When Louisville businessman Matt Bevin ran for governor in 2015, he did so on the platform of fiscal responsibility, school choice, and conservative reform.
Armed with Tea Party rhetoric and the funding to match it, Bevin did the unthinkable by knocking off establishment candidate James Comer in the GOP primary. His margin of victory was just 83 votes.
Shortly after clinching the GOP nomination, Bevin began consolidating power. He made amends with Mitch McConnell, Kentucky’s top dog in the Senate, despite famously criticizing the now-Senate Majority Leader in his 2014 run for U.S. Senate. He made friends with Kentucky’s junior Senator Rand Paul, who pledged to do “everything humanly possible” to help get Bevin elected. Suddenly, Bevin had a chance.
He needed more than a chance, though. Bevin was a Tea Party darling in a purple state, and he had never won an election before. He needed something to give himself an edge － he needed a crisis.
He found one in Kentucky’s pension system, among the worst-funded in the nation. He pledged to freeze the expansion of new participants and implement a 401(k) style plan for all new hires. This, Bevin argued, would put Kentucky’s pension system back on the road to solvency. And with meaningful tax reform and cuts in spending, Kentucky could finally afford to get its education system in the 21st Century with charter schools, tax credits, and other means for providing families with choice.
Bevin, if elected, stood poised to change Kentucky education unlike any gubernatorial candidate before. He would give thousands of families a choice in their kids’ education, championing schools and workforce development programs that would lead Kentucky’s youth to decent-paying jobs and a steady foothold in the middle class. He would challenge struggling schools to get ahead. He would finally stop kicking the proverbial can down the road, reforming and funding Kentucky’s pension system once and for all.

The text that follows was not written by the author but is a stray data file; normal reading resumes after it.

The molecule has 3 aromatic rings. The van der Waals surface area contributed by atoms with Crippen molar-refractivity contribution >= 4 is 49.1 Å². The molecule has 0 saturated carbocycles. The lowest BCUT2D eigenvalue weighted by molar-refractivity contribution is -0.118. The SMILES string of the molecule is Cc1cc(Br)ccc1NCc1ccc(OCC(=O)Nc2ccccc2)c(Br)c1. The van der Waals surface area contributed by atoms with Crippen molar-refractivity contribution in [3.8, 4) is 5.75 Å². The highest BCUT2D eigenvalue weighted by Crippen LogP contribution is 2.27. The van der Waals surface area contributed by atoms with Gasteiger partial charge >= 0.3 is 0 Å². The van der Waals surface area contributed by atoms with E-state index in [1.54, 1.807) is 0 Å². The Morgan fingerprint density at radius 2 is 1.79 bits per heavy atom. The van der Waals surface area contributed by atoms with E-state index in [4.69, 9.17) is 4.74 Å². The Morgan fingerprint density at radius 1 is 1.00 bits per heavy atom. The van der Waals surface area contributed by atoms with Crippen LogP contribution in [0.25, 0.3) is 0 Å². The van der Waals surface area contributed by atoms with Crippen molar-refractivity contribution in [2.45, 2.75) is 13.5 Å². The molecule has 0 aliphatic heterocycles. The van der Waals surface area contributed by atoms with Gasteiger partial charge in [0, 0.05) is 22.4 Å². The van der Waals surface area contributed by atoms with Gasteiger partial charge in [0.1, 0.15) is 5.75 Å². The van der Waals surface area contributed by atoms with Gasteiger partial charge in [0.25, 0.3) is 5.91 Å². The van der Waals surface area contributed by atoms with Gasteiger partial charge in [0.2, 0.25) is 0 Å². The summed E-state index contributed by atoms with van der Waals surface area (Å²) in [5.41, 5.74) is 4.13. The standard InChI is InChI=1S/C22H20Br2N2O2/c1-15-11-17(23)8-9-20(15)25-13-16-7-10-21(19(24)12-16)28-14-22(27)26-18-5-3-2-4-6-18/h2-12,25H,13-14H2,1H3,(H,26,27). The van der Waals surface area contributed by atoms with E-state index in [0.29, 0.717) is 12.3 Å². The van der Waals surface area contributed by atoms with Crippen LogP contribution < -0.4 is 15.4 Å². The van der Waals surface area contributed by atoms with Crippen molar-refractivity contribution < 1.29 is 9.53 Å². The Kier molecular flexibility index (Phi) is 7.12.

And months later, when he finally found himself in the Governor’s Office, Bevin would fail at nearly all of his attempts for school reform.
Bevin was never a favorite of teachers unions; his inflammatory remarks about public school teachers would be played over and over like a broken record, driving a permanent wedge between his administration and the public servants he had claimed to care about. In-context or not, his comments on “greedy” and “thuggish” teachers are permanently burned in the minds of thousands of Kentuckians. And with that, Bevin single-handedly united an entire profession against his agenda.
No matter how well-intentioned Bevin’s reform ideas may have been, he proved the old adage true: “perception is reality.” Even now, months after the #RedForEd rallies and teacher walk-outs, there are still a lot of Kentucky teachers out there who think the man is waging war on public education. We saw shades of that same outrage just this week, in fact, as the EPSB overturned the Master’s degree requirement for Kentucky teachers.
That war appeared to reach its apex, of course, when the General Assembly’s last-ditch effort for pension reform managed to clear both House and Senate hurdles. Initially designated as an act regarding sewage management, that bill has since been declared unconstitutional by a Franklin County judge.
Now, another showdown looms in the Kentucky Supreme Court, where the pension buck will finally stop.
Bevin had been dealt a solid hand to help lead Kentucky, a state with virtually no school choice options, to meaningful reforms that may have been valuable for Kentucky’s students. Despite his low approval from teachers and their unions, Bevin at least had a state legislature with whom he could work to pass meaningful reforms.
Now, with his credibility irreparably damaged among the education community and his approval ratings approaching the danger zone, Bevin is leaving Kentuckians with a bad impression of school reform. He has effectively closed any avenues of communication that he may have once had with traditional ed supporters, making it harder to have real, legitimate conversations about moving Kentucky’s schools forward.
“School choice” might as well be a four-letter word right now; it’s still unclear when charter schools will officially open or how they’ll be funded, and other approaches (like scholarship tax credits) continue to draw limited discussion.
And it’s all because Bevin hasn’t even tried to clarify his positions or explain the benefits of such reforms. His only success in education has been making teachers mad.
With Kentucky teachers now drawing immediate association between school choice and “war on public education,” Bevin has halted much of the ethos that the school reform movement may have once had here in the Bluegrass. Kentucky’s teachers feel antagonized right now, and that’s the exact opposite of what school reformers should want. To make our schools better, we need open, honest conversations. I’m afraid we’re losing sight of that.
This is “war,” after all. And I don’t think Bevin’s winning.